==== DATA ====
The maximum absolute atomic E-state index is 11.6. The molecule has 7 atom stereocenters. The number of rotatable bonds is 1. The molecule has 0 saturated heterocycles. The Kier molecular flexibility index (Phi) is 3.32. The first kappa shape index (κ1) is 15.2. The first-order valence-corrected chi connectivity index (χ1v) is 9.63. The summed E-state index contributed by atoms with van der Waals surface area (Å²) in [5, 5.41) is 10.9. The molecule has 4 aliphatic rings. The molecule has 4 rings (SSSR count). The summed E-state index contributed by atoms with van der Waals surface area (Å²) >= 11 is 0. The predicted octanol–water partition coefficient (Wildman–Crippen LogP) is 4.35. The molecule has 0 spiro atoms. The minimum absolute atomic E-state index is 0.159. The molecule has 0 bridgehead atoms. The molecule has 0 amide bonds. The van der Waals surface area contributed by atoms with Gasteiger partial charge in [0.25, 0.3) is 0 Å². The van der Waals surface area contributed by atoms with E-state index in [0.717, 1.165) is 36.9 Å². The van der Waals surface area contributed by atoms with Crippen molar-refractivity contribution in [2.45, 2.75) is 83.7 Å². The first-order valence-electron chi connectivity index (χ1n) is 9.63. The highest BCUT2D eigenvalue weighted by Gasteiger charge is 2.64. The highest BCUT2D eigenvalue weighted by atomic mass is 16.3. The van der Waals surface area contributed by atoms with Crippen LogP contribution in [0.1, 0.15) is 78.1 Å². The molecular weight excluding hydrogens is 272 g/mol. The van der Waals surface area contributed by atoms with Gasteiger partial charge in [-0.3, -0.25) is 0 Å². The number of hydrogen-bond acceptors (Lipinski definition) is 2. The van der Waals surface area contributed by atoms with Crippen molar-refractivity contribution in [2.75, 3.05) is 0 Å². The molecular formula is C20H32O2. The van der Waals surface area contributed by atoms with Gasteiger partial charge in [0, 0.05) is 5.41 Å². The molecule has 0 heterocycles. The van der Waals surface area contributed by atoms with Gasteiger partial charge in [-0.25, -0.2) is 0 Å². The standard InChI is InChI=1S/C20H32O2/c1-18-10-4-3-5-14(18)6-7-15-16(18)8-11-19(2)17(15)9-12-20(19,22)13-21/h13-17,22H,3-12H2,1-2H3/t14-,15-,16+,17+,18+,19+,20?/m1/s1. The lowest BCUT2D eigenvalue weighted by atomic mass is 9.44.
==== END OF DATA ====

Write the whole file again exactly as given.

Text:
The maximum absolute atomic E-state index is 11.6. The molecule has 7 atom stereocenters. The number of rotatable bonds is 1. The molecule has 0 saturated heterocycles. The Kier molecular flexibility index (Phi) is 3.32. The first kappa shape index (κ1) is 15.2. The first-order valence-corrected chi connectivity index (χ1v) is 9.63. The summed E-state index contributed by atoms with van der Waals surface area (Å²) in [5, 5.41) is 10.9. The molecule has 4 aliphatic rings. The molecule has 4 rings (SSSR count). The summed E-state index contributed by atoms with van der Waals surface area (Å²) >= 11 is 0. The predicted octanol–water partition coefficient (Wildman–Crippen LogP) is 4.35. The molecule has 0 spiro atoms. The minimum absolute atomic E-state index is 0.159. The molecule has 0 bridgehead atoms. The molecule has 0 amide bonds. The van der Waals surface area contributed by atoms with Gasteiger partial charge in [0.25, 0.3) is 0 Å². The van der Waals surface area contributed by atoms with E-state index in [0.717, 1.165) is 36.9 Å². The van der Waals surface area contributed by atoms with Crippen molar-refractivity contribution in [2.45, 2.75) is 83.7 Å². The first-order valence-electron chi connectivity index (χ1n) is 9.63. The highest BCUT2D eigenvalue weighted by Gasteiger charge is 2.64. The highest BCUT2D eigenvalue weighted by atomic mass is 16.3. The van der Waals surface area contributed by atoms with Crippen LogP contribution in [0.1, 0.15) is 78.1 Å². The molecular weight excluding hydrogens is 272 g/mol. The van der Waals surface area contributed by atoms with Gasteiger partial charge in [-0.3, -0.25) is 0 Å². The number of hydrogen-bond acceptors (Lipinski definition) is 2. The van der Waals surface area contributed by atoms with Crippen molar-refractivity contribution in [2.75, 3.05) is 0 Å². The molecular formula is C20H32O2. The van der Waals surface area contributed by atoms with Gasteiger partial charge in [0, 0.05) is 5.41 Å². The molecule has 0 heterocycles. The van der Waals surface area contributed by atoms with Gasteiger partial charge in [-0.25, -0.2) is 0 Å². The standard InChI is InChI=1S/C20H32O2/c1-18-10-4-3-5-14(18)6-7-15-16(18)8-11-19(2)17(15)9-12-20(19,22)13-21/h13-17,22H,3-12H2,1-2H3/t14-,15-,16+,17+,18+,19+,20?/m1/s1. The lowest BCUT2D eigenvalue weighted by atomic mass is 9.44.